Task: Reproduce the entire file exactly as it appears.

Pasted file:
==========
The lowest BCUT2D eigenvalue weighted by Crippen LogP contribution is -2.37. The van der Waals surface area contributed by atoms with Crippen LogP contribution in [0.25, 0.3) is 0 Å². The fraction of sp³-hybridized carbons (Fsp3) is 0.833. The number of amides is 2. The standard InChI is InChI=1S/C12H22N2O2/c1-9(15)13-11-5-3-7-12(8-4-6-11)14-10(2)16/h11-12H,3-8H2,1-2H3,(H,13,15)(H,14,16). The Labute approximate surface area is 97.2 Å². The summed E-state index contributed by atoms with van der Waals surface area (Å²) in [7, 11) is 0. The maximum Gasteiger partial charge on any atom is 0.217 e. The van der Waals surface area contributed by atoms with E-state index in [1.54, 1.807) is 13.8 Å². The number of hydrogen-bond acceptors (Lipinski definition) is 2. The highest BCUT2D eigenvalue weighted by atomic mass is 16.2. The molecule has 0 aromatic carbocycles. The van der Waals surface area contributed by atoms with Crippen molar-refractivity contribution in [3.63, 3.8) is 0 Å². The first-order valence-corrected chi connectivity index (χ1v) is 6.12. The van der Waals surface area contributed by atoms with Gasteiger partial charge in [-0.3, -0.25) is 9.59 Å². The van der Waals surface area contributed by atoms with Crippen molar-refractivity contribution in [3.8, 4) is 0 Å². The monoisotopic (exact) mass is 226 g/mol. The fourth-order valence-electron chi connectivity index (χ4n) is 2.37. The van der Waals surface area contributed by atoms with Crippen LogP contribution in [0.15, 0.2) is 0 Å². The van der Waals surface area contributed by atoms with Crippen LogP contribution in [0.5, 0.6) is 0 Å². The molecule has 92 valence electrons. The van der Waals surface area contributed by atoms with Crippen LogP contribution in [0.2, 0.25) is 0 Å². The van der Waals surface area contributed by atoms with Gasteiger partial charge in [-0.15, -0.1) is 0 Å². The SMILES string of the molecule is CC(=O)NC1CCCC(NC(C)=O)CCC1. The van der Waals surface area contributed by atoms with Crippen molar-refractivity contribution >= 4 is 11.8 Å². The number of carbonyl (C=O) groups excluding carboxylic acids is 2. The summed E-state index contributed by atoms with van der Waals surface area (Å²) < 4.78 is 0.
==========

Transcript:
The lowest BCUT2D eigenvalue weighted by Crippen LogP contribution is -2.37. The van der Waals surface area contributed by atoms with Crippen LogP contribution in [0.25, 0.3) is 0 Å². The fraction of sp³-hybridized carbons (Fsp3) is 0.833. The number of amides is 2. The standard InChI is InChI=1S/C12H22N2O2/c1-9(15)13-11-5-3-7-12(8-4-6-11)14-10(2)16/h11-12H,3-8H2,1-2H3,(H,13,15)(H,14,16). The Labute approximate surface area is 97.2 Å². The summed E-state index contributed by atoms with van der Waals surface area (Å²) in [7, 11) is 0. The maximum Gasteiger partial charge on any atom is 0.217 e. The van der Waals surface area contributed by atoms with E-state index in [1.54, 1.807) is 13.8 Å². The number of hydrogen-bond acceptors (Lipinski definition) is 2. The highest BCUT2D eigenvalue weighted by atomic mass is 16.2. The molecule has 0 aromatic carbocycles. The van der Waals surface area contributed by atoms with Crippen molar-refractivity contribution in [3.63, 3.8) is 0 Å². The first-order valence-corrected chi connectivity index (χ1v) is 6.12. The van der Waals surface area contributed by atoms with Gasteiger partial charge in [-0.3, -0.25) is 9.59 Å². The van der Waals surface area contributed by atoms with Crippen molar-refractivity contribution in [3.8, 4) is 0 Å². The monoisotopic (exact) mass is 226 g/mol. The fourth-order valence-electron chi connectivity index (χ4n) is 2.37. The van der Waals surface area contributed by atoms with Crippen LogP contribution in [0.15, 0.2) is 0 Å². The van der Waals surface area contributed by atoms with Crippen LogP contribution in [0.5, 0.6) is 0 Å². The molecule has 92 valence electrons. The van der Waals surface area contributed by atoms with Crippen LogP contribution in [0.2, 0.25) is 0 Å². The van der Waals surface area contributed by atoms with Gasteiger partial charge in [-0.15, -0.1) is 0 Å². The SMILES string of the molecule is CC(=O)NC1CCCC(NC(C)=O)CCC1. The van der Waals surface area contributed by atoms with Crippen molar-refractivity contribution >= 4 is 11.8 Å². The number of carbonyl (C=O) groups excluding carboxylic acids is 2. The summed E-state index contributed by atoms with van der Waals surface area (Å²) < 4.78 is 0.